Kuk-ΔC328 was mostly cytoplasmic (Supplemental Figure S1C and Table 1), primarily due to the lack of the main NLS, and not functional (Supplemental Figure S1C′). Kuk-Δ453-473 showed the same behavior as FL-Kuk (Supplemental Figure S1, F and F′, and Table 1), indicating that this conserved sequence is not required for Kuk function. In contrast, when Kuk-Δ353-404 was injected in Kuk-deficient embryos, we observed that even though the construct localized at the NM and induced nuclear membrane ruffling (Figure 4C′), it was unable to rescue the nuclear elongation defect (Figure 4C and Table 1). This suggests that the domain is specifically required for nuclear elongation. The construct induced formation of intranuclear structures (Figure 4C′), similar to the ones observed upon Kuk overexpression and also nuclear membrane blebs (Figure 4C, arrows). Such blebs were not observed with the full-length Kuk, even under very high overexpression conditions (6× kuk and 8× kuk embryos; data not shown). Kuk-Δ353-404 and Kuk-Δ453-473 also were transfected in mouse fibroblasts, where they showed NM localization and affected nuclear shape (Supplemental Figure S2, B and C).
In addition, we tested whether the kuk phenotype in the blastoderm embryo could be rescued by overexpressing the other farnesylated protein of the INM, lamin Dm0. When HA-LaminDm0 was injected in kuk-deficient embryos, even though it properly localized at the NM, the nuclei were neither elongated nor apically ruffled in late cellularization (Figure 4, D and D′, and Table 1). Therefore, it seems that the activity of Kuk in elongating the cortical nuclei is specific and cannot be complemented by additional lamin Dm0.
In conclusion, our analysis led to the identification of a conserved aa sequence that is required for the function of Kuk in nuclear elongation. The inability of Kuk-Δ353-404 to rescue the mutant phenotype suggests that this conserved motif is specifically required for maintaining nuclear elongation during cellularization, whereas it does not seem to play a role in NM localization and induction of apical ruffling of the nuclei. Kuk-Δ353-404 was the only construct tested where the function of Kuk on nuclear elongation could be separated from its effect on apical ruffling. Furthermore, our results from Kuk-Δ353-404 and Kuk-cc+ΔN185 suggest that NM localization of Kuk is not sufficient for function of the protein.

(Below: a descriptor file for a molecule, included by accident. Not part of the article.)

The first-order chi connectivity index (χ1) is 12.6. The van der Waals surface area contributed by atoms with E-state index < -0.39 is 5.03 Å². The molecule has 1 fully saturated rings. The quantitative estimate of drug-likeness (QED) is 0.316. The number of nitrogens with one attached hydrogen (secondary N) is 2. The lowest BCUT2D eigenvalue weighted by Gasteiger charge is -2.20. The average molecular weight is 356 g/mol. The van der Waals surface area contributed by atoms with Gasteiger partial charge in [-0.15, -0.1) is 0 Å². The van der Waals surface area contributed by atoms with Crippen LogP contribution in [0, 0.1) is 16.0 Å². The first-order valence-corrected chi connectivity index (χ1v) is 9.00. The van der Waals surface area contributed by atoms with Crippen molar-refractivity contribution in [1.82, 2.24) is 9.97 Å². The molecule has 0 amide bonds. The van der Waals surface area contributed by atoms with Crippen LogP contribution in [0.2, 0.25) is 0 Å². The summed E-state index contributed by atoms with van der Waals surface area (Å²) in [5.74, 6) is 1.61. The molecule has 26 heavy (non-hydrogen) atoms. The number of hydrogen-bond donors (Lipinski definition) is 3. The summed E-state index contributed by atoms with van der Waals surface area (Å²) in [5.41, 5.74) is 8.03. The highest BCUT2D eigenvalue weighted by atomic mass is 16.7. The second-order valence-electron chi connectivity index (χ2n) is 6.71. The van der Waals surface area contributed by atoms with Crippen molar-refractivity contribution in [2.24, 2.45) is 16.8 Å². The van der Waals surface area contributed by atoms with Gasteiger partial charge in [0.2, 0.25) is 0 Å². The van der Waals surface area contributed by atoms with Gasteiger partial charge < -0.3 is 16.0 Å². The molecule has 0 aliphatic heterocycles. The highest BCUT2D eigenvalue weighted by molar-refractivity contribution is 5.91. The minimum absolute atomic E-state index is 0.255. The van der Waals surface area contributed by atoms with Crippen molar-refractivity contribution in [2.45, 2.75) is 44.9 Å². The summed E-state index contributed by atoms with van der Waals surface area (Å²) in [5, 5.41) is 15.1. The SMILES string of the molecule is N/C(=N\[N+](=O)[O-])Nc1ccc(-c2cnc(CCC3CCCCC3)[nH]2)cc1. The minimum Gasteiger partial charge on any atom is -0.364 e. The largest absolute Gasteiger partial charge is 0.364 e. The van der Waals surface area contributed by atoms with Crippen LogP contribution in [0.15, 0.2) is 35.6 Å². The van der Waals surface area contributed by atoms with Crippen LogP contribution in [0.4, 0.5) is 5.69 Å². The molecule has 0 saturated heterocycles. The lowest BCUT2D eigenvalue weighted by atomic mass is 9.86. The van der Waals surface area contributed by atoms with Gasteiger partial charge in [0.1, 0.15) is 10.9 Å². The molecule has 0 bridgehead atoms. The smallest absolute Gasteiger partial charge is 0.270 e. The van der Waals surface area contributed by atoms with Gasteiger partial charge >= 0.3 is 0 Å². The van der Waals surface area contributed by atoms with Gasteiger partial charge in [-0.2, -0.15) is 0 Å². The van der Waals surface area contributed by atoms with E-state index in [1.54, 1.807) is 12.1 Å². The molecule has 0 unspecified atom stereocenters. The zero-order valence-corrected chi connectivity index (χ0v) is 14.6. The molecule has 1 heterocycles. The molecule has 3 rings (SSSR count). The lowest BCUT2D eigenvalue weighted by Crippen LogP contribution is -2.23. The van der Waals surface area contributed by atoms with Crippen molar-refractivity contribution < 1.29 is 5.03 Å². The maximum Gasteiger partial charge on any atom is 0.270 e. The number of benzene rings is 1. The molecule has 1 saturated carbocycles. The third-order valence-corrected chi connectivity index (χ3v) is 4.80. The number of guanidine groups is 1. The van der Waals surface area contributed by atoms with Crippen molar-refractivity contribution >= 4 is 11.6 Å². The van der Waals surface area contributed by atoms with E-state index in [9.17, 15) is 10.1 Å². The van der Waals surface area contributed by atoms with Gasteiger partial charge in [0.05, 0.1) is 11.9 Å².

Farnesylation renders proteins lipophilic, resulting in their association to membranes. To further analyze the role of farnesylation, we tested the behavior of selected Kuk constructs and LaminDm0ΔN in transiently transfected fibroblasts, in the presence of the FTI ABT-100. When FL-Kuk was transfected in mouse fibroblasts, it localized at the NM and induced formation of abnormally shaped nuclei (Figure 5A), as shown previously (Brandt et al., 2008 ). Deletion of the N-terminal part of Kuk results in proteins that behave differently compared with FL-Kuk. Kuk-ΔN185, lacking the coiled coil motif, formed punctate intranuclear structures (Figure 5B). Kuk-ΔN437, lacking the entire N-terminal part, formed dot-like cytoplasmic structures (Figure 5C) that did not colocalize with ER markers (data not shown). This shows that deletion of the N-terminal part of Kuk has a different effect than the deletion of the N-terminal part of lamin. The globular domain of lamins was shown to be sufficient to properly localize and induce NM overproliferation in cultured cells (Prufert et al., 2004 ; Ralle et al., 2004 ) and can here be observed in fibroblasts transfected with LaminDm0ΔN (Figure 5D).
Treatment with the FTI resulted in nucleoplasmic localization of FL-Kuk and HA-LaminDm0ΔN and eliminated their ability to alter nuclear shape (Figure 5, A′ and D′). In the presence of the FTI, the two constructs behaved similarly as the nonfarnesylatable Kuk-C567S (Supplemental Figure S2A). Farnesylation seems to be an absolute requirement for Kuk and LaminDm0ΔN localization and function because treatment with the FTI dissociates the proteins from the NM and abolishes their activity on nuclear shape. In addition, the FTI promoted the nucleoplasmic localization of the constructs Kuk-ΔN185 and Kuk-ΔN437 (Figure 5, B′ and C′).
After showing that localization of ectopically expressed Kuk is affected by FTIs, we tested whether the localization of endogenous Kuk also could be affected by such a treatment. Indeed we observed that the FTI ABT-100 promoted nucleoplasmic localization of endogenous Kuk in Drosophila S2 cells (Figure 5E). The inhibitor failed to affect the NM localization of lamin Dm0 (Figure 5E, lamin Dm0 staining). This is not surprising, because lamin Dm0 is expected to have a slow turnover as indicated by photobleaching experiments using GFP-Lamin fusion proteins (Broers et al., 1999 ). The inhibition of Kuk farnesylation was confirmed by Western blot (Figure 5F). After treatment with the FTI, the amount of farnesylated Kuk, represented by an ~120-kDa band, is significantly reduced. A second band of ~110 kDa corresponding to nonfarnesylated Kuk is present in the FTI-treated sample. The shift in Kuk molecular weight (MW) induced by the FTI corresponds to the size difference of in vitro farnesylated and nonfarnesylated recombinant Kuk (Figure 8A) or nonfarnesylatable Kuk-C567S (data not shown).